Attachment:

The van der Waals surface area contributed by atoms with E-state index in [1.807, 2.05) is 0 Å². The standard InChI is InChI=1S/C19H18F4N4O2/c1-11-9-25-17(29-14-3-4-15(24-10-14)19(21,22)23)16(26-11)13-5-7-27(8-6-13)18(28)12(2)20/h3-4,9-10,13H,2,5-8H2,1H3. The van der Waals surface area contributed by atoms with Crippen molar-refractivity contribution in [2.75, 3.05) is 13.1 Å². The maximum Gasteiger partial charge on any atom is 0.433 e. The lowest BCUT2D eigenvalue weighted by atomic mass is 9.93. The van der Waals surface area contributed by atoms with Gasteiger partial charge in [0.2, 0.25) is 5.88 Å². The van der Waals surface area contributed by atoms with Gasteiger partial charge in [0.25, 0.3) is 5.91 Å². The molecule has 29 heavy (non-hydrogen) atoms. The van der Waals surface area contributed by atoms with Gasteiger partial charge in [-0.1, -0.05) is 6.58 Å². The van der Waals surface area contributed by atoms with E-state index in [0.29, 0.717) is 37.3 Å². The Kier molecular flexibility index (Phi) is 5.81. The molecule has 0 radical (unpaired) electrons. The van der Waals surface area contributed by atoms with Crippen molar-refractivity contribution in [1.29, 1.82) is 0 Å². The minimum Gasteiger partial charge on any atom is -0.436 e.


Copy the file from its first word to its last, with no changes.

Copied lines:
The van der Waals surface area contributed by atoms with E-state index in [1.807, 2.05) is 0 Å². The standard InChI is InChI=1S/C19H18F4N4O2/c1-11-9-25-17(29-14-3-4-15(24-10-14)19(21,22)23)16(26-11)13-5-7-27(8-6-13)18(28)12(2)20/h3-4,9-10,13H,2,5-8H2,1H3. The van der Waals surface area contributed by atoms with Crippen molar-refractivity contribution in [2.75, 3.05) is 13.1 Å². The maximum Gasteiger partial charge on any atom is 0.433 e. The lowest BCUT2D eigenvalue weighted by atomic mass is 9.93. The van der Waals surface area contributed by atoms with Gasteiger partial charge in [0.2, 0.25) is 5.88 Å². The van der Waals surface area contributed by atoms with Gasteiger partial charge in [0.25, 0.3) is 5.91 Å². The molecule has 29 heavy (non-hydrogen) atoms. The van der Waals surface area contributed by atoms with Gasteiger partial charge in [-0.1, -0.05) is 6.58 Å². The van der Waals surface area contributed by atoms with E-state index in [0.29, 0.717) is 37.3 Å². The Kier molecular flexibility index (Phi) is 5.81. The molecule has 0 radical (unpaired) electrons. The van der Waals surface area contributed by atoms with Crippen molar-refractivity contribution in [1.29, 1.82) is 0 Å². The minimum Gasteiger partial charge on any atom is -0.436 e.